Shape Instability of Sedimenting Viscous Drops

Alex Felce
Thomas Cubaud

Stony Brook University
Stony Brook, New York


silicone oil drop falling in alcohol
Silicone oil drop falling into alcohol

This figure displays the shape instability of a viscous drop (silicone oil, viscosity: 50 cSt) falling in a liquid (isopropanol) having a low interfacial tension (scale bar: 1 mm). Dye is mixed with silicone oil to help visualize slender capillary structures. To form the drop, oil is initially deposited at the surface of the solvent. As most of the oil sinks, the droplet remains connected to the surface by a small viscous thread. The subtle balance between viscous and capillary forces leads to the formation of multiple vortex rings joined by complex and regular catenoid-like thin films. This ephemeral flow architecture is observed for a narrow range of oil viscosity.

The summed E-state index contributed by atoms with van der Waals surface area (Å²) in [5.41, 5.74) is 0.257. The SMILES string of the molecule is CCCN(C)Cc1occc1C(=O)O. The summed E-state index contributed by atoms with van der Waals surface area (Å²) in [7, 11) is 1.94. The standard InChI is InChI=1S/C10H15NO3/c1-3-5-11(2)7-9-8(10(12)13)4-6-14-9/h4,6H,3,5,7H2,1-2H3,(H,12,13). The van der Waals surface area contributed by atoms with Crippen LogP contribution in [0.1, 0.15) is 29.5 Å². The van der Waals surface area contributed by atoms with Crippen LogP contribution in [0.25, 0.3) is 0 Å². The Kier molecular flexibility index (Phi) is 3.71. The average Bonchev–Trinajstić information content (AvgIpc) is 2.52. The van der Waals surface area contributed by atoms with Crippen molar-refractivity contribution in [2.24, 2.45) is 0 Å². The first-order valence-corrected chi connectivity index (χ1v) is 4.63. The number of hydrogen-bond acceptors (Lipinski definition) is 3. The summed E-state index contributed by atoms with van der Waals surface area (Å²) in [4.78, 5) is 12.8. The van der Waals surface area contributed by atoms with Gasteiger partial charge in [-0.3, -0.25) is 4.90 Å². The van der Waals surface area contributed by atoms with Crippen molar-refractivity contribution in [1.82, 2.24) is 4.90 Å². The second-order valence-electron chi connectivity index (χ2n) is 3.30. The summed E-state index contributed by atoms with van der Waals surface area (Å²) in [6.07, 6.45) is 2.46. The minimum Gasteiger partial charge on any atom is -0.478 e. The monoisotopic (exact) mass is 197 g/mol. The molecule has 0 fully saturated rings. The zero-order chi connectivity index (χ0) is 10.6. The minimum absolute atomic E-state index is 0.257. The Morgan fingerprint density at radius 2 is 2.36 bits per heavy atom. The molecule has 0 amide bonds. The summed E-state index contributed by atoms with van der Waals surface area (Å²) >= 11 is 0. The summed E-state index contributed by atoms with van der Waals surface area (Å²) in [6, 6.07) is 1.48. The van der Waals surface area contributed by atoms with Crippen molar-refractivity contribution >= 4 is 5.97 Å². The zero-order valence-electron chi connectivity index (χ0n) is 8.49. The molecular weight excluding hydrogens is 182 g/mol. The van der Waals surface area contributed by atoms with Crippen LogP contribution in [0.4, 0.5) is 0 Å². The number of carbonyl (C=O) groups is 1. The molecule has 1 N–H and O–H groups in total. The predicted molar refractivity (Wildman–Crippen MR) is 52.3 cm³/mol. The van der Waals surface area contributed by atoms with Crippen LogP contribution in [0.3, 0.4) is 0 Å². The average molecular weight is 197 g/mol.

The research is supported by the National Science Foundation.

Reporters and Editors

Reporters may freely use this images. Credit: Alex Felce and Thomas Cubaud, Stony Brook University (2010).